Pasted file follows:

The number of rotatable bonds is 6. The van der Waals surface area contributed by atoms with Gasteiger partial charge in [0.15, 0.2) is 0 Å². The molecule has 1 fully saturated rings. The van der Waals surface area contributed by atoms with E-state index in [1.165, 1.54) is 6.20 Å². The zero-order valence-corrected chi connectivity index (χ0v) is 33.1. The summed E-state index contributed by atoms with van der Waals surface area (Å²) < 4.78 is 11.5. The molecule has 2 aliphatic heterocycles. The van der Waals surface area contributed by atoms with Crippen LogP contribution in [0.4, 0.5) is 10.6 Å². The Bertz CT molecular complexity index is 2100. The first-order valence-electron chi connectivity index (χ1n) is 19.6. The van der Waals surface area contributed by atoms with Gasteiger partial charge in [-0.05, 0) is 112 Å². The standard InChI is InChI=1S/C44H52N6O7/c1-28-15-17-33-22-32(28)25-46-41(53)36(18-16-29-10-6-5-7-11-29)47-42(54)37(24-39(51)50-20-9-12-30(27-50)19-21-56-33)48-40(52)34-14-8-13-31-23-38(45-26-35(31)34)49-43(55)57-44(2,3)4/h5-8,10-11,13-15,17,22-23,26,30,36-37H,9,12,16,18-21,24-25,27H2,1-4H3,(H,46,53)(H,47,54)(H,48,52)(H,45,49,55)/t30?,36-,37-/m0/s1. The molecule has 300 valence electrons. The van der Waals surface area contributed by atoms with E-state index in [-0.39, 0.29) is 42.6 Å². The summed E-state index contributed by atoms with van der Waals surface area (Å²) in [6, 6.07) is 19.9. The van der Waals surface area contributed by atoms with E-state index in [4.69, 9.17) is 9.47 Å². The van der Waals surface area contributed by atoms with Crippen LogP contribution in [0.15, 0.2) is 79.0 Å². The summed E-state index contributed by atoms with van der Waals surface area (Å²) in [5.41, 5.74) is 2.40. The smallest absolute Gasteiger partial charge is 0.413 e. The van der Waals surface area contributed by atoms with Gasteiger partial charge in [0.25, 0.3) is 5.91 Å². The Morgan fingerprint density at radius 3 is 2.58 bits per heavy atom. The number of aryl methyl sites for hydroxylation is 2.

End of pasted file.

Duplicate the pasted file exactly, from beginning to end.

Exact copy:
The number of rotatable bonds is 6. The van der Waals surface area contributed by atoms with Gasteiger partial charge in [0.15, 0.2) is 0 Å². The molecule has 1 fully saturated rings. The van der Waals surface area contributed by atoms with E-state index in [1.165, 1.54) is 6.20 Å². The zero-order valence-corrected chi connectivity index (χ0v) is 33.1. The summed E-state index contributed by atoms with van der Waals surface area (Å²) < 4.78 is 11.5. The molecule has 2 aliphatic heterocycles. The van der Waals surface area contributed by atoms with Crippen LogP contribution in [0.4, 0.5) is 10.6 Å². The Bertz CT molecular complexity index is 2100. The first-order valence-electron chi connectivity index (χ1n) is 19.6. The van der Waals surface area contributed by atoms with Gasteiger partial charge in [-0.05, 0) is 112 Å². The standard InChI is InChI=1S/C44H52N6O7/c1-28-15-17-33-22-32(28)25-46-41(53)36(18-16-29-10-6-5-7-11-29)47-42(54)37(24-39(51)50-20-9-12-30(27-50)19-21-56-33)48-40(52)34-14-8-13-31-23-38(45-26-35(31)34)49-43(55)57-44(2,3)4/h5-8,10-11,13-15,17,22-23,26,30,36-37H,9,12,16,18-21,24-25,27H2,1-4H3,(H,46,53)(H,47,54)(H,48,52)(H,45,49,55)/t30?,36-,37-/m0/s1. The molecule has 300 valence electrons. The van der Waals surface area contributed by atoms with E-state index in [-0.39, 0.29) is 42.6 Å². The summed E-state index contributed by atoms with van der Waals surface area (Å²) in [6, 6.07) is 19.9. The van der Waals surface area contributed by atoms with E-state index in [4.69, 9.17) is 9.47 Å². The van der Waals surface area contributed by atoms with Crippen LogP contribution in [0.15, 0.2) is 79.0 Å². The summed E-state index contributed by atoms with van der Waals surface area (Å²) in [5.41, 5.74) is 2.40. The smallest absolute Gasteiger partial charge is 0.413 e. The van der Waals surface area contributed by atoms with Gasteiger partial charge in [0.25, 0.3) is 5.91 Å². The Morgan fingerprint density at radius 3 is 2.58 bits per heavy atom. The number of aryl methyl sites for hydroxylation is 2.